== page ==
April 8, 1927 – Major League Baseball left fielder Charlie‘Smokey’ Maxwell was born in Lawton, Michigan. He went on to play for the Boston Red Sox, the Baltimore Orioles, the Detroit Tigers and the Chicago White Sox.
April 8, 1927 - Horace Devaughn, a black man convicted of double murder in Jefferson County, was executed at Kilby Prison, marking Alabama's first use of the electric chair. Two weeks later, Virgil Murphy, a veteran of World War I who was convicted in Houston County of murdering his wife, became the first white man electrocuted in the chair. Before the state's use of the electric chair, executions generally were carried out in the counties by hanging.
April 8, 1935 – The Works Progress Administration was formed when the Emergency Relief Appropriation Act of 1935 became law.
April 8, 1943 – Major League Baseball pitcher John Hiller was born in Toronto, Ontario. He went on to play his entire career for the Detroit Tigers.
April 8, 1946 – Pro Baseball Hall of Fame pitcher Jim "Catfish" Hunter was born in Hertford, N.C. He would go on to play for the Kansas City/Oakland Athletics and the New York Yankees. He was inducted into the Hall of Fame in 1987.
April 8, 1947 - Estimated at seven billion square miles, the largest sunspot group was observed on the sun's southern hemisphere.
April 8, 1954 – Pro Baseball Hall of Fame catcher Gary Carter was born in Culver City, Calif. He would go on to play for the Montreal Expos, the New York Mets, the San Francisco Giants and the Los Angeles Dodgers. He was inducted into the Hall of Fame in 2003.
April 8, 1955 – Novelist Barbara Kingsolver was born in Annapolis, Maryland.
April 8, 1963 – Gregory Peck received an Academy Award for Best Actor for his role as Atticus Finch in “To Kill a Mockingbird” at the 35th Academy Awards in Santa Monica, Calif.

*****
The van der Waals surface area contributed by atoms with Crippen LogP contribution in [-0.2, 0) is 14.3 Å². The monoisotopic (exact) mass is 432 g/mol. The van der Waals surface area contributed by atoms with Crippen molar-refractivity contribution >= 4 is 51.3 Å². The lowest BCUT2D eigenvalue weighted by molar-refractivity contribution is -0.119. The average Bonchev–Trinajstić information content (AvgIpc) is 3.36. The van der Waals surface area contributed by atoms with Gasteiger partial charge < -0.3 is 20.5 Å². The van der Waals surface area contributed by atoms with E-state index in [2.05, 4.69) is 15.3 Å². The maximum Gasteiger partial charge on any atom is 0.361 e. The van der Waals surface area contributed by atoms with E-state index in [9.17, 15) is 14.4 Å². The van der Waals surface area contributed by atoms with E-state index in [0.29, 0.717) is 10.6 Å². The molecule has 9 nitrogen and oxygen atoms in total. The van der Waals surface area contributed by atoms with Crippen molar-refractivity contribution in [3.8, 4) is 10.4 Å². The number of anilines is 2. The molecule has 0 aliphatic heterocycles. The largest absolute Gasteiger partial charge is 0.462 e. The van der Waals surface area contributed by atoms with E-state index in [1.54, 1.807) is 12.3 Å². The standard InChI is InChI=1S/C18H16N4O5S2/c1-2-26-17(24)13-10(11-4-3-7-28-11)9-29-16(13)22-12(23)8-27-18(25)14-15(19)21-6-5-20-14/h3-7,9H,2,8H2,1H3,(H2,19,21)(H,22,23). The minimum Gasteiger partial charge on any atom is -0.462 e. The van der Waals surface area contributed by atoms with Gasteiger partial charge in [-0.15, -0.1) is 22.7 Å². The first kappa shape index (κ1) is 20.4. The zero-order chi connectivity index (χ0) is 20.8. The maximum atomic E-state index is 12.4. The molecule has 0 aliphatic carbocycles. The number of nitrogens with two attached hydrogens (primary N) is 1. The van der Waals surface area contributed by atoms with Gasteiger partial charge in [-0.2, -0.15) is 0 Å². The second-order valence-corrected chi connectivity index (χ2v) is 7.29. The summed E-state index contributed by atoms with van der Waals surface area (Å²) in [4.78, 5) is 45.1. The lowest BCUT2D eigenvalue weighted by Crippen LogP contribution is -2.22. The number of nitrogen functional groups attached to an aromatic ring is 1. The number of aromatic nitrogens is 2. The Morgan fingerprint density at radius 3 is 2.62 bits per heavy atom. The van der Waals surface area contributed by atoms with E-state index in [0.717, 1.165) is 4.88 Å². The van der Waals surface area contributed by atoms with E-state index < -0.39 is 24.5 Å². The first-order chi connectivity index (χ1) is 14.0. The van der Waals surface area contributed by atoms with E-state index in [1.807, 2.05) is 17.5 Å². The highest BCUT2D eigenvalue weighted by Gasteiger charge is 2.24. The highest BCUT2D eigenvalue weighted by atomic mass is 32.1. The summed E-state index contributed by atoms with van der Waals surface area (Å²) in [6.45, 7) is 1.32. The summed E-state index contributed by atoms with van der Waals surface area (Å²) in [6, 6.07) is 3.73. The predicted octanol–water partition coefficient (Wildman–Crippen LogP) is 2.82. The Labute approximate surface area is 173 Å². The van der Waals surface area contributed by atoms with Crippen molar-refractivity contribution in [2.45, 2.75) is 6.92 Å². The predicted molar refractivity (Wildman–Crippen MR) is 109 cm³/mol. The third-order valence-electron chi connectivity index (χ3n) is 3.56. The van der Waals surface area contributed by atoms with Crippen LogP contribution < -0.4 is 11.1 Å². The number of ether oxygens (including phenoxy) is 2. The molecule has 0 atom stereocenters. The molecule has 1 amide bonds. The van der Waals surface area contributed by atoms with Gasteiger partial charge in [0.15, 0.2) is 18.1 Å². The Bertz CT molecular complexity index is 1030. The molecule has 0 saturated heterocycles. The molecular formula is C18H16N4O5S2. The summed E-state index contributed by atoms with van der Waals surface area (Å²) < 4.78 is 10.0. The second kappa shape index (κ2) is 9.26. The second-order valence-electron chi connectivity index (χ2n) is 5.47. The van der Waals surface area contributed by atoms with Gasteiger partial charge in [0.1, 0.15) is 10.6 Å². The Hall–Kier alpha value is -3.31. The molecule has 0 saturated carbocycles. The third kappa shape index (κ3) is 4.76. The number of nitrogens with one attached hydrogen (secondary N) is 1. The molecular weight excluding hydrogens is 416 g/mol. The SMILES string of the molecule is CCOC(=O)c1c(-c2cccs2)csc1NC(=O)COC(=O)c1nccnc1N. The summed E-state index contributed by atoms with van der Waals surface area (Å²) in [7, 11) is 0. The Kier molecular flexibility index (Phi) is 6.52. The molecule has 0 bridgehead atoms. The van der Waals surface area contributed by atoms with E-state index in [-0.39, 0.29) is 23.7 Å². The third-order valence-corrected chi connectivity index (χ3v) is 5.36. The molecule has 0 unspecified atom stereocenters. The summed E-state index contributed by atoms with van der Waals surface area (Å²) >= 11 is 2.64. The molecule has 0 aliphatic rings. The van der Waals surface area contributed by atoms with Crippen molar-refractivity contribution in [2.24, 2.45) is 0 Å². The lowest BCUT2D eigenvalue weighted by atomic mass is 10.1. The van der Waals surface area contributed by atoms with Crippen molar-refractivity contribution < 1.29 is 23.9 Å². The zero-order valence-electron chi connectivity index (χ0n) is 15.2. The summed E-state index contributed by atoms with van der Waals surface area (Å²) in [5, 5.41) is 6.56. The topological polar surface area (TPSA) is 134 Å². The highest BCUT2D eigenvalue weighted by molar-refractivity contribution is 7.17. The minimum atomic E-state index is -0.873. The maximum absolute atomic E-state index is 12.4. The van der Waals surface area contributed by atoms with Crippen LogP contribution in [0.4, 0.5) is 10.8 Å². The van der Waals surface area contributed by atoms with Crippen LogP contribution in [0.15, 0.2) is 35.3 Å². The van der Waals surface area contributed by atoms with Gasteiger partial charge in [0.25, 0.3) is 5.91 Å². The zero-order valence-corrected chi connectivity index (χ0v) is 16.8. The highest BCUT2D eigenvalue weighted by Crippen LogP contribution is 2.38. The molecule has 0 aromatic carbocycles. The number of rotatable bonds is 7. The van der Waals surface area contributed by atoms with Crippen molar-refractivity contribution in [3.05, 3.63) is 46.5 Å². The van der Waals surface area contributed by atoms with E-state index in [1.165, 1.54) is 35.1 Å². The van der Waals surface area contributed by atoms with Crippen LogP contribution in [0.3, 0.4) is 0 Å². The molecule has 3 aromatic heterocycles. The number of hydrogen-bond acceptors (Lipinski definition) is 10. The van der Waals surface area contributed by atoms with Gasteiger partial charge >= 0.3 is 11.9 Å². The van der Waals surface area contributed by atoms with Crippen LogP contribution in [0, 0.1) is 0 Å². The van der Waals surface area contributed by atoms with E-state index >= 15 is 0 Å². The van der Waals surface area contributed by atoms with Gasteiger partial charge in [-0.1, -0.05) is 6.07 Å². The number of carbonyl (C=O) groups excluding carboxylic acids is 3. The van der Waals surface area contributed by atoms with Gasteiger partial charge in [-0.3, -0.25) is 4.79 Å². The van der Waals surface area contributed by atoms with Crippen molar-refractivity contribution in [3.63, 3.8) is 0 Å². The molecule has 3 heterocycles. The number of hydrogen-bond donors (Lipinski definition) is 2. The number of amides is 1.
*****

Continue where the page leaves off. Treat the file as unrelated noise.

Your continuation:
April 8, 1974 – At Atlanta-Fulton County Stadium, Mobile native Hank Aaron of the Atlanta Braves hits his 715th career home run off Cincinnati’s Jack Billingham to break Babe Ruth's longstanding record. Aaron finished his career with 755 home runs.
April 8, 1975 – Frank Robinson managed the Cleveland Indians in his first game as major league baseball's first African American manager.
April 8, 1986 – Will Clark made his Major League Baseball debut, taking the field for the first time with the San Francisco Giants. Clark debuted with a home run off future Hall of Fame member Nolan Ryan.
April 8, 1987 – Los Angeles Dodgers executive Al Campanis resigned amid controversy over racially charged remarks he had made while on Nightline. While on ABC's "Nightline" Campanis said that blacks "may not have some of the necessities" to hold managerial jobs in major-league baseball.
April 8, 1989 – Major League Baseball pitcher Jim Abbott, who was born without a right hand, made his Major League debut, taking the field for the first time with the California Angels.
April 8, 1990 - The first episode of "Twin Peaks" aired on ABC-TV.
April 8, 1991 - Oakland A's stadium became the first outdoor arena to ban smoking.
April 8, 1994 - Kurt Cobain of Nirvana was found dead at the age of 27. He had committed suicide three days before.
April 8, 1994 - The RIAA announced that Pink Floyd's 1973 album "Dark Side of the Moon" had become the fourth biggest-selling album in U.S. history. It had passed the 13 million mark in sales.
April 8, 1996 - Alabama author Rick Bragg was awarded the Pulitzer Prize for Feature Writing for his stories about contemporary America.
April 8, 1998 - The widow of Martin Luther King Jr. presented new evidence in an appeal for new federal investigation of the assassination of her husband.
April 8, 2004 – The Clerk of the House certified the actions of the Alabama Legislature and House Resolution No. 100 was assigned Act. No. 2004-97, which declared Conecuh Ridge Alabama Fine Whiskey as Alabama’s Official State Spirit.
April 8, 2008 - The Mets lost their last home opener at Shea Stadium to Philadelphia Phillies.